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Article

Fine Particulate Matter and Gaseous Compounds in Kitchens and Outdoor Air of Different Dwellings

1
Centre for Environmental and Marine Studies (CESAM), Department of Environment, University of Aveiro, 3810-193 Aveiro, Portugal
2
Geobiosciences, Geotechnologies and Geoengineering Research Centre (GeoBioTec), Department of Geosciences, University of Aveiro, 3810-193 Aveiro, Portugal
3
Centre for Nuclear Sciences and Technologies (C2TN), Instituto Superior Técnico, University of Lisbon, Estrada Nacional 10, 2695-066 Bobadela, Portugal
*
Authors to whom correspondence should be addressed.
Int. J. Environ. Res. Public Health 2020, 17(14), 5256; https://doi.org/10.3390/ijerph17145256
Received: 19 June 2020 / Revised: 13 July 2020 / Accepted: 16 July 2020 / Published: 21 July 2020
(This article belongs to the Special Issue Medical Geology)
Passive diffusion tubes for volatile organic compounds (VOCs) and carbonyls and low volume particulate matter (PM2.5) samplers were used simultaneously in kitchens and outdoor air of four dwellings. PM2.5 filters were analysed for their carbonaceous content (organic and elemental carbon, OC and EC) by a thermo-optical technique and for polycyclic aromatic hydrocarbon (PAHs) and plasticisers by GC-MS. The morphology and chemical composition of selected PM2.5 samples were characterised by SEM-EDS. The mean indoor PM2.5 concentrations ranged from 14 µg m−3 to 30 µg m−3, while the outdoor levels varied from 18 µg m−3 to 30 µg m−3. Total carbon represented up to 40% of the PM2.5 mass. In general, the indoor OC/EC ratios were higher than the outdoor values. Indoor-to-outdoor ratios higher than 1 were observed for VOCs, carbonyls and plasticisers. PAH levels were much higher in the outdoor air. The particulate material was mainly composed of soot aggregates, fly ashes and mineral particles. The hazard quotients associated with VOC inhalation suggested a low probability of non-cancer effects, while the cancer risk was found to be low, but not negligible. Residential exposure to PAHs was dominated by benzo[a]pyrene and has shown to pose an insignificant cancer risk. View Full-Text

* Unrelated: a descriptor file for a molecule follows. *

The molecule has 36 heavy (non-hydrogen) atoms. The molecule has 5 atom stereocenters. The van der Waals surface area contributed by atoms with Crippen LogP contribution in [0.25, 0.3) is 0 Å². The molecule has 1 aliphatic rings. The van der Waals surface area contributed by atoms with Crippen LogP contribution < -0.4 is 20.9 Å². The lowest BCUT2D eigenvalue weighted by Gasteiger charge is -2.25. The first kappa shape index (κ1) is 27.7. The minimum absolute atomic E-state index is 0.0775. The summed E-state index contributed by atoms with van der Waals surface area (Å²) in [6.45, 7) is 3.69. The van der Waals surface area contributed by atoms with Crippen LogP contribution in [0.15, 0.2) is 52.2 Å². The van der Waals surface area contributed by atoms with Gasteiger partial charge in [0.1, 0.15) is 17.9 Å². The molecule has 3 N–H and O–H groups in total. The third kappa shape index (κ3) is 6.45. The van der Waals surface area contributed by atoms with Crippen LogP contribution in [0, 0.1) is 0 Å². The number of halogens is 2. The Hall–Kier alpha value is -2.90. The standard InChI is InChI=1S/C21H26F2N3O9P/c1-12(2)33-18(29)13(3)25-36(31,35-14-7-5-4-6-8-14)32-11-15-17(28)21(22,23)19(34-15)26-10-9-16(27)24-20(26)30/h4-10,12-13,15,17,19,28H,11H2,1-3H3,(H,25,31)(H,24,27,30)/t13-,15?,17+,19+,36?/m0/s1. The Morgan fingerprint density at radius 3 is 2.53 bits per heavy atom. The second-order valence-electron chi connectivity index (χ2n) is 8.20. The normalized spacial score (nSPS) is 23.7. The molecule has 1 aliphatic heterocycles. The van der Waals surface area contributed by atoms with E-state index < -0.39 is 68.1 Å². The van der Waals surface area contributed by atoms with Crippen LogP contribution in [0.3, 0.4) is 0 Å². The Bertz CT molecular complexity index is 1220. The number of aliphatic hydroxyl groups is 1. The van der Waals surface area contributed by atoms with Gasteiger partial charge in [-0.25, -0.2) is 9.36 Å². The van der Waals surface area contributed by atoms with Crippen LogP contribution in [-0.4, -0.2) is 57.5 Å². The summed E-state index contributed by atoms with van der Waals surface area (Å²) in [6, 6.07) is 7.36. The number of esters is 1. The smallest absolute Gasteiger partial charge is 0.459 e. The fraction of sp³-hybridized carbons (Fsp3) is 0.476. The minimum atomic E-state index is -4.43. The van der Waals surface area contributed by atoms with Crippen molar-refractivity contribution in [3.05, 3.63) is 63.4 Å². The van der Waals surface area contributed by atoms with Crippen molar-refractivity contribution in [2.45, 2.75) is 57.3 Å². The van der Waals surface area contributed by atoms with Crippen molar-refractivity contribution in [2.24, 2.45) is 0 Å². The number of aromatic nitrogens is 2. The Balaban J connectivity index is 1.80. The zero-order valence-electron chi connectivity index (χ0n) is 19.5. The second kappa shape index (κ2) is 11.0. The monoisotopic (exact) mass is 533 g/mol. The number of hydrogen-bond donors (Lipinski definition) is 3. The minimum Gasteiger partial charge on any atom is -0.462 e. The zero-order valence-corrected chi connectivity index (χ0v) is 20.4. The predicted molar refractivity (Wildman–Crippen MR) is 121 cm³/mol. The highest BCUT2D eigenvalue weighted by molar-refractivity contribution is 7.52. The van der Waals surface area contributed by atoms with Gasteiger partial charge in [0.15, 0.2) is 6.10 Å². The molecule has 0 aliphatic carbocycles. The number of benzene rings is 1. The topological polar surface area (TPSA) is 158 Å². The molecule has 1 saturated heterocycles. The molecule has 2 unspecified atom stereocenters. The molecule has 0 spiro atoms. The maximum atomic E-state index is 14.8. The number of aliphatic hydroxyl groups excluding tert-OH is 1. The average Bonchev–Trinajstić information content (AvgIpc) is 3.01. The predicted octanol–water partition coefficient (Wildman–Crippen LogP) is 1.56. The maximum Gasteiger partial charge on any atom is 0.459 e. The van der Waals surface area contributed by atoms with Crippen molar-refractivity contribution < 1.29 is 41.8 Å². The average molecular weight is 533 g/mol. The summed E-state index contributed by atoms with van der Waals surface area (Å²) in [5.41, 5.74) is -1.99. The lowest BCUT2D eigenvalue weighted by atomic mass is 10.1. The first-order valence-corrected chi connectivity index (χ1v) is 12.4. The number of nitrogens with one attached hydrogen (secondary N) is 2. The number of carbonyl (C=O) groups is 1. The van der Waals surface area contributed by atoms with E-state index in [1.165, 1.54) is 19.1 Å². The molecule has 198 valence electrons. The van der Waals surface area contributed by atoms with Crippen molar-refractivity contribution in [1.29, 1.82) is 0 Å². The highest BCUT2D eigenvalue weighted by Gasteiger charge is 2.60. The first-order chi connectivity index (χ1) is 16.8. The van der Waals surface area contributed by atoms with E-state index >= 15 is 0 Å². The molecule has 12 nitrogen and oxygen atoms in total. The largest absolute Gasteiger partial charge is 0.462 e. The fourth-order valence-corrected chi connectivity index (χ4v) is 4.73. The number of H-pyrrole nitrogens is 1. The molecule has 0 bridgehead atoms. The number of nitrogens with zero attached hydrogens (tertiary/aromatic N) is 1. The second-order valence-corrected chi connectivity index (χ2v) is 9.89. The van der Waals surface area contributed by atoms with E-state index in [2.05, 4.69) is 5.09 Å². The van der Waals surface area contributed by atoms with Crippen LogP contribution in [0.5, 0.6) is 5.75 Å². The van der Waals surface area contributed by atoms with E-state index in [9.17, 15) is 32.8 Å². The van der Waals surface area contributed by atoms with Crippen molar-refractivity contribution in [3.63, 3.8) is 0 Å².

Keywords: dwellings; indoor/outdoor; VOCs; carbonyls; PM2.5; OC/EC; morphology; PAHs dwellings; indoor/outdoor; VOCs; carbonyls; PM2.5; OC/EC; morphology; PAHs
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MDPI and ACS Style

Alves, C.; Vicente, A.; Oliveira, A.R.; Candeias, C.; Vicente, E.; Nunes, T.; Cerqueira, M.; Evtyugina, M.; Rocha, F.; Almeida, S.M. Fine Particulate Matter and Gaseous Compounds in Kitchens and Outdoor Air of Different Dwellings. Int. J. Environ. Res. Public Health 2020, 17, 5256. https://doi.org/10.3390/ijerph17145256

AMA Style

Alves C, Vicente A, Oliveira AR, Candeias C, Vicente E, Nunes T, Cerqueira M, Evtyugina M, Rocha F, Almeida SM. Fine Particulate Matter and Gaseous Compounds in Kitchens and Outdoor Air of Different Dwellings. International Journal of Environmental Research and Public Health. 2020; 17(14):5256. https://doi.org/10.3390/ijerph17145256

Chicago/Turabian Style

Alves, Célia, Ana Vicente, Ana R. Oliveira, Carla Candeias, Estela Vicente, Teresa Nunes, Mário Cerqueira, Margarita Evtyugina, Fernando Rocha, and Susana M. Almeida. 2020. "Fine Particulate Matter and Gaseous Compounds in Kitchens and Outdoor Air of Different Dwellings" International Journal of Environmental Research and Public Health 17, no. 14: 5256. https://doi.org/10.3390/ijerph17145256

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